One of my many periammas (Badi maasis, mom’s elder sisters) blended massive quantities of plain rice with copious amounts of thick curd, a little milk to reduce the sourness, and a pinch of salt to produce a large vessel full of curd rice. We kids sat in a semi-circle around my super-efficient periamma who would then dole out a generous dollop of the creamy rice with a spot of spicy sambhar/vetta-kozhumbu at its center onto the palm of each child, one by one. In the background we would hear Thatha (grandpa) fiddling with the old radio to listen to the evening news while simultaneously eavesdropping on gossip from the periammas and Paati (grandma)! This irresistible combination of food for the stomach and fodder for the brain was such that, one could hardly wait for the cycle to complete and his turn to come up again. In a matter of minutes the entire vessel would be empty, the large platoon of kids satiated with minimum fuss! Burrp…
Coming back to adulthood, my equation with curd rice turned considerably more congenial, post marriage when I took charge of the hitherto alien department of cooking in my new household. I discovered it to be one of the most simple and satiating meals with the accompaniment of a spicy mango pickle to come up with, especially when the fridge was under-stocked, patience and energy running on low reserve at the end of a trying day at work!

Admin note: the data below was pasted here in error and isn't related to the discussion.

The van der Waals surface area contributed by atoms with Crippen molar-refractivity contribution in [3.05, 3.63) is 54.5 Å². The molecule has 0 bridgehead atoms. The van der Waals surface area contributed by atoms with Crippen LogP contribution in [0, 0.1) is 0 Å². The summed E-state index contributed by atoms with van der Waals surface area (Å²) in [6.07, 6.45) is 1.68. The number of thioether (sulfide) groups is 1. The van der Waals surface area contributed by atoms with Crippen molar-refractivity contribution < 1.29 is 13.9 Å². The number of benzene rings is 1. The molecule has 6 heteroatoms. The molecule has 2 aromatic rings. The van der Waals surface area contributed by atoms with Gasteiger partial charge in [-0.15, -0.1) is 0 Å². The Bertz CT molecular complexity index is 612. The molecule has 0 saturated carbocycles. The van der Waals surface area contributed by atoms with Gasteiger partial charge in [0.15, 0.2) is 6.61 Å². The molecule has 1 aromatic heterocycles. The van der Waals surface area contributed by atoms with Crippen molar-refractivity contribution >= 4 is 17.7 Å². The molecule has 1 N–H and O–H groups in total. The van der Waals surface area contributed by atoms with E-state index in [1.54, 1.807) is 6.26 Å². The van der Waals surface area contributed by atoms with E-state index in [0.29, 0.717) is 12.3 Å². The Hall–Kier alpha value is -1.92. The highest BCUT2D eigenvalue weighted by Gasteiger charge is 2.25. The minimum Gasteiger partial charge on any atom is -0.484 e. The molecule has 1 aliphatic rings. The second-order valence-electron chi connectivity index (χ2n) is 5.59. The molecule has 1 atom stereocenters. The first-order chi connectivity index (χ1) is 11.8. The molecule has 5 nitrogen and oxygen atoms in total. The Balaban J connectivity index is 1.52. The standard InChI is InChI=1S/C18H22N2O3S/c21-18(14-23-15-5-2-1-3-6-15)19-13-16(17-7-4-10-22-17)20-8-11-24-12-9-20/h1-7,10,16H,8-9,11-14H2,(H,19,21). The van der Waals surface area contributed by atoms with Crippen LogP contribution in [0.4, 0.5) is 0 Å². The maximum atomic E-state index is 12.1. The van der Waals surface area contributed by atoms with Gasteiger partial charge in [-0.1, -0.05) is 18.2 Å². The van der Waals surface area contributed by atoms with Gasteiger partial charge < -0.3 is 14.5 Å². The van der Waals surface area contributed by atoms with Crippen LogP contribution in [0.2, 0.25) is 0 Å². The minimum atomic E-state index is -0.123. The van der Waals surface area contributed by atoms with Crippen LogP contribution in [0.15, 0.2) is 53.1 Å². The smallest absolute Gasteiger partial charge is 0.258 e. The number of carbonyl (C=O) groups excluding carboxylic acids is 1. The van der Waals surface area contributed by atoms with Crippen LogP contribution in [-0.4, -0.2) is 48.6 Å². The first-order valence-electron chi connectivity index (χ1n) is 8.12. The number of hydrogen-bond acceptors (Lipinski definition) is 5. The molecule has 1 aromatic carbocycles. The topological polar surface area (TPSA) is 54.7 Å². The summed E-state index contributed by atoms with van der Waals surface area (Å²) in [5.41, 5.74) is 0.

Further admiration for the same boring meal, increased when I discovered that my colleagues at work showed a lot of interest in polishing off my hastily prepared and packed ‘Dahi-Bhath’ at lunch and pressed me to part with its recipe, including how to set curd from milk!
I was incredulous at first at this piece of seeming ignorance! That people still lived an everyday life without home-made curd/dahi/yoghurt was news to me! I enthralled the ignoramuses with my culinary secrets and provided them with detailed scripts of the ‘complex’ recipe for preparing authentic South-Indian Curd Rice replete with garnishing et al. It also included the path-breaking revelations of ‘DIY curd-making at home manual’!
From being a loathsome filler, curd rice was turning to be something of a sublime star dish!
Especially considering its popular appearances in dinner buffets in its super-glam avatar with toppings of fresh and dry-fruits!
With the advent of my children, I developed a grudging favor, bordering on respect for this humble chow!